"You shall know the truth, and the truth shall make you odd." ~Flannery O'Connor

Sunday, January 14, 2007

Siris on development of doctrine

Brandon at Siris has graciously, and again at length, replied to my latest on DD, which was itself a reply to his previous.

He concludes:

...there are four features of development of doctrine that I think to which I think an adequate account must do justice: (1) richness; (2) confidelity; (3) creativity; (4) entelechy. I think that inferentialist accounts, of whatever kind, and for all their good, fall short on all four points. The alternative I've sketched here -- very sketchily! -- does better, I think, although it requires a vast amount of development. And perhaps that's as it should be.

I'm sure Newman would have agreed with that, and Brandon does indeed quote Newman in support of his points. Having recently reread Newman's essay on development myself, I entirely agree that the four features Brandon cites, and expounds on, are ones that an "adequate account" of DD must include and explain. But that implies the inadequacy of "inferentialist accounts" only if all such accounts be taken as intending a complete account of what actually goes on in DD. I admit that, for my own part, I have hitherto failed to make clear that I was not offering my account as that. The sort of account I gave only yields an intellectual template, as it were. It does not tell us that the actual process of DD consists in nothing but inference, nor is it meant to tell us that. Rather, it indicates in the most general terms that would be useful what it is about actual and genuine DD that connects that process, logically and conceptually, with the pertinent sources. That is necessary but of course not sufficient for an "adequate" account of what did and must occur. The features Brandon discusses help to fill out and apply that template. Thus, the kind of ampliative inference I posit as the norm, i.e., inference to the best explanation, must and does exhibit, in the concrete, the features Brandon discusses.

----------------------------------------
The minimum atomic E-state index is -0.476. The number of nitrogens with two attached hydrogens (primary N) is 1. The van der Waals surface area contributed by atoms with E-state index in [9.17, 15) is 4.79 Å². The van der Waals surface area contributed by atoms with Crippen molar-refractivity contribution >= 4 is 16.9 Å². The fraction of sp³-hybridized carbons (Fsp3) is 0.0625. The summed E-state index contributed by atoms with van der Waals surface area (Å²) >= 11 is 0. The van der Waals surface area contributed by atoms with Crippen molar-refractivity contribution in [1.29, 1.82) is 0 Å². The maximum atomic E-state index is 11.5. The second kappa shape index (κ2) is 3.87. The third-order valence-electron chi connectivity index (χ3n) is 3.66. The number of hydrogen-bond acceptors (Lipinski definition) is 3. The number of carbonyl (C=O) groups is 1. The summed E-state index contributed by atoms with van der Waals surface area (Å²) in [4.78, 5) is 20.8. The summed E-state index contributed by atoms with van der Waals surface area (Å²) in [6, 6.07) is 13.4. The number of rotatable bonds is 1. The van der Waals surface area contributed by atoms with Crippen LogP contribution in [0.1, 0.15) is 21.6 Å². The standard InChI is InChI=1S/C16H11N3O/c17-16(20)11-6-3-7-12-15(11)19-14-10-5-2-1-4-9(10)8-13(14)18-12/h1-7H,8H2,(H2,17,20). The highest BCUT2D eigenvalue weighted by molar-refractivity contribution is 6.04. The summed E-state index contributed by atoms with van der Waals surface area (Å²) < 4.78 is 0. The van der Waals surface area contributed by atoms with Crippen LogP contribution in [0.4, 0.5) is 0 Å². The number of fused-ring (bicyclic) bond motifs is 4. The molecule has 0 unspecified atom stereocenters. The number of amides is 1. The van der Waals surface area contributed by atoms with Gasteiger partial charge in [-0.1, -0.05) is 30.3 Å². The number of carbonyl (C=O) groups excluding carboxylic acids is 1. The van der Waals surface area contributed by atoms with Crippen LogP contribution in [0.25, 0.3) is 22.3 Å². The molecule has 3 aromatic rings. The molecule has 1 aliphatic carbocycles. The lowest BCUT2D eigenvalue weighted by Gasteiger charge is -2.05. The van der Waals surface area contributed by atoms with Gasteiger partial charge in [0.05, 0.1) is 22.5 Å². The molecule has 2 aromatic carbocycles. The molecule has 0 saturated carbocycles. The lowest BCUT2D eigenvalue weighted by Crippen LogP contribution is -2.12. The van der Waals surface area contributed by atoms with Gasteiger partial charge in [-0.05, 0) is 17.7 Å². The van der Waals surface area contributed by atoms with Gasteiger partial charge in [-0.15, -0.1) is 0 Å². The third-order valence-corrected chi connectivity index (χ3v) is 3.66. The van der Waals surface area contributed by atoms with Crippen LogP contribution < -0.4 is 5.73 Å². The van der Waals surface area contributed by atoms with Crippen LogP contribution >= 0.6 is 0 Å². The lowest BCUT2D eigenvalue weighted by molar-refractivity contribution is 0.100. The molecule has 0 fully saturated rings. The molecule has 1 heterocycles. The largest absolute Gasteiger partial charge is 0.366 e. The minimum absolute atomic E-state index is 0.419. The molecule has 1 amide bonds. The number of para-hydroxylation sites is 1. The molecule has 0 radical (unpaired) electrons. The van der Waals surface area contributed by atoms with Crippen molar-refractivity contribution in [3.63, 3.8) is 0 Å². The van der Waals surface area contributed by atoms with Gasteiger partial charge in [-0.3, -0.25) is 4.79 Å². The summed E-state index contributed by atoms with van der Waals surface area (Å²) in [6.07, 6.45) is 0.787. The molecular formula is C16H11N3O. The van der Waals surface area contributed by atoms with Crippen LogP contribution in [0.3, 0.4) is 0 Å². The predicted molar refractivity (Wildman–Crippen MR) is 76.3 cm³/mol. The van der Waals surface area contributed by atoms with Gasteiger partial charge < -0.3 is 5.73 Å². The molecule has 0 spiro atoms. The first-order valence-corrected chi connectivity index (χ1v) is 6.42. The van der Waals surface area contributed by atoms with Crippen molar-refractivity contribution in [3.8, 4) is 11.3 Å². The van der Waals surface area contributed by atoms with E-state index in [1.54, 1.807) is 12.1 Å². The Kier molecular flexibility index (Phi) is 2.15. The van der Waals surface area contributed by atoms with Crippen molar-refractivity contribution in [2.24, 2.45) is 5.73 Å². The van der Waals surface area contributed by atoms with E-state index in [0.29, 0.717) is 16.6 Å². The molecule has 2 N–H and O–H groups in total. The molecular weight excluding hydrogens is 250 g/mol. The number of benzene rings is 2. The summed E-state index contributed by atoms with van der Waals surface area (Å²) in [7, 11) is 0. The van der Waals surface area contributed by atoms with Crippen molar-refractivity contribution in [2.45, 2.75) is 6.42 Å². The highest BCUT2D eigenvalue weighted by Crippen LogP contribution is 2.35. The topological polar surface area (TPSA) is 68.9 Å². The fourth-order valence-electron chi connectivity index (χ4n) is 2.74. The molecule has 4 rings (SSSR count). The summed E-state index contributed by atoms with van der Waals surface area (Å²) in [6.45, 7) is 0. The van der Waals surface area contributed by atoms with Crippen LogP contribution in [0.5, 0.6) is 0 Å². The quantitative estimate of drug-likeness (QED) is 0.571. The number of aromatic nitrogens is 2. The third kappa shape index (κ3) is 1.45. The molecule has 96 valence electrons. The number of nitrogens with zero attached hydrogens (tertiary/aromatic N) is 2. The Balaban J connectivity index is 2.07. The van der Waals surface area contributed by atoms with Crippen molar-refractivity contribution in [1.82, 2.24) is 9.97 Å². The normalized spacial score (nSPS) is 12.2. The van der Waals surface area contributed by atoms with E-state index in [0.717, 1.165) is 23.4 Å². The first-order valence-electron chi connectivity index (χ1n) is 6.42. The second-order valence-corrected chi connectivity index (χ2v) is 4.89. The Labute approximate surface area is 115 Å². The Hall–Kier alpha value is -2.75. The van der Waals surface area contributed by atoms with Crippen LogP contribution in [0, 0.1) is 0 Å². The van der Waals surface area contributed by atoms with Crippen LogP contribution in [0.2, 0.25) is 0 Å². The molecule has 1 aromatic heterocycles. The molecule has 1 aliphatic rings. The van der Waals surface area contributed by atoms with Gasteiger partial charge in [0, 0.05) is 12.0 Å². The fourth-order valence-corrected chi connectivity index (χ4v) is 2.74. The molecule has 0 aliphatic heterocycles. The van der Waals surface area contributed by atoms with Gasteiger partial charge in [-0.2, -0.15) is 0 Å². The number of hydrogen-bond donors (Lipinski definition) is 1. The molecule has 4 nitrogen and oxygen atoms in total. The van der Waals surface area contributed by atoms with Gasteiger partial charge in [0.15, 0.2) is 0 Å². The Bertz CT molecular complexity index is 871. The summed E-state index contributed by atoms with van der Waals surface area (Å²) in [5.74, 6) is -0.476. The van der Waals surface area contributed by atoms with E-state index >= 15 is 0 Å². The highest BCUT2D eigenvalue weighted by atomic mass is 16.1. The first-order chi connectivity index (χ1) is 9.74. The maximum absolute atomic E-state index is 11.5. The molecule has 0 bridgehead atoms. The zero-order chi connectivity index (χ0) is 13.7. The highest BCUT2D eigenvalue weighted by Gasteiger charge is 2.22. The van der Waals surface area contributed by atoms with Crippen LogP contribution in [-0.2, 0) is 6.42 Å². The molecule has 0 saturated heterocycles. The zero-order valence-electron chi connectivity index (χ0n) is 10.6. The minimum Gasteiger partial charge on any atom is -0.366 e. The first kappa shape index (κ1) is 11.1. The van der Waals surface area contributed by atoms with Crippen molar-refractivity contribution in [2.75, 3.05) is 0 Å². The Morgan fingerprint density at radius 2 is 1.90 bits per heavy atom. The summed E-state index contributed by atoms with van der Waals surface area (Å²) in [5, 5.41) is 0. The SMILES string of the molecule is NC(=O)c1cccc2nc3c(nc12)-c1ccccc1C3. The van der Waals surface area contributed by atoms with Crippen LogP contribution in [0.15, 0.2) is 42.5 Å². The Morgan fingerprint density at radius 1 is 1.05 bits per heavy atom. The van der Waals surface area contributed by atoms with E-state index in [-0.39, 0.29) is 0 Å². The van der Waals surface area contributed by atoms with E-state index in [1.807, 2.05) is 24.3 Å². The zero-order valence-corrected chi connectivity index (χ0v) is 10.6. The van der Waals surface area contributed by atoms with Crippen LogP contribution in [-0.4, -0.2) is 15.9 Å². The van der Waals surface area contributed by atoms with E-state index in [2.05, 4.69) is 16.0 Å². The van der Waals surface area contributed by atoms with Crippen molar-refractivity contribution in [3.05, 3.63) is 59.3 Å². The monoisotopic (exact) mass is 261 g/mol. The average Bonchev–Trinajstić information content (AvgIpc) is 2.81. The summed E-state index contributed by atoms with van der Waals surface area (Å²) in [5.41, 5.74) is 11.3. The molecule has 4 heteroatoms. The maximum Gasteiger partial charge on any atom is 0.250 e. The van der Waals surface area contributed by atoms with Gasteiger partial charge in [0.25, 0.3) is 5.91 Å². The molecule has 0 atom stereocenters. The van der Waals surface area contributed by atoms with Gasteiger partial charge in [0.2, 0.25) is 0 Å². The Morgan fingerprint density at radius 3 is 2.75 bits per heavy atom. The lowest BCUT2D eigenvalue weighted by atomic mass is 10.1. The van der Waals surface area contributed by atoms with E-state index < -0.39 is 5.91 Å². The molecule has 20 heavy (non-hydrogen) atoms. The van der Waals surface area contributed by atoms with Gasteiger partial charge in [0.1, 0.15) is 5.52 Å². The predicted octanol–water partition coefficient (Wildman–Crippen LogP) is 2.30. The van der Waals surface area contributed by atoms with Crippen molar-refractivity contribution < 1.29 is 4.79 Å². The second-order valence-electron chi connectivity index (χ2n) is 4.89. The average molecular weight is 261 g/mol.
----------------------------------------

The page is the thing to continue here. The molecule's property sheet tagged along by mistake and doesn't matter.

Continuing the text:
I eagerly await the further work in that vein which he has promised. He is a true man of letters, which I am not, and I can only benefit from pondering his account.
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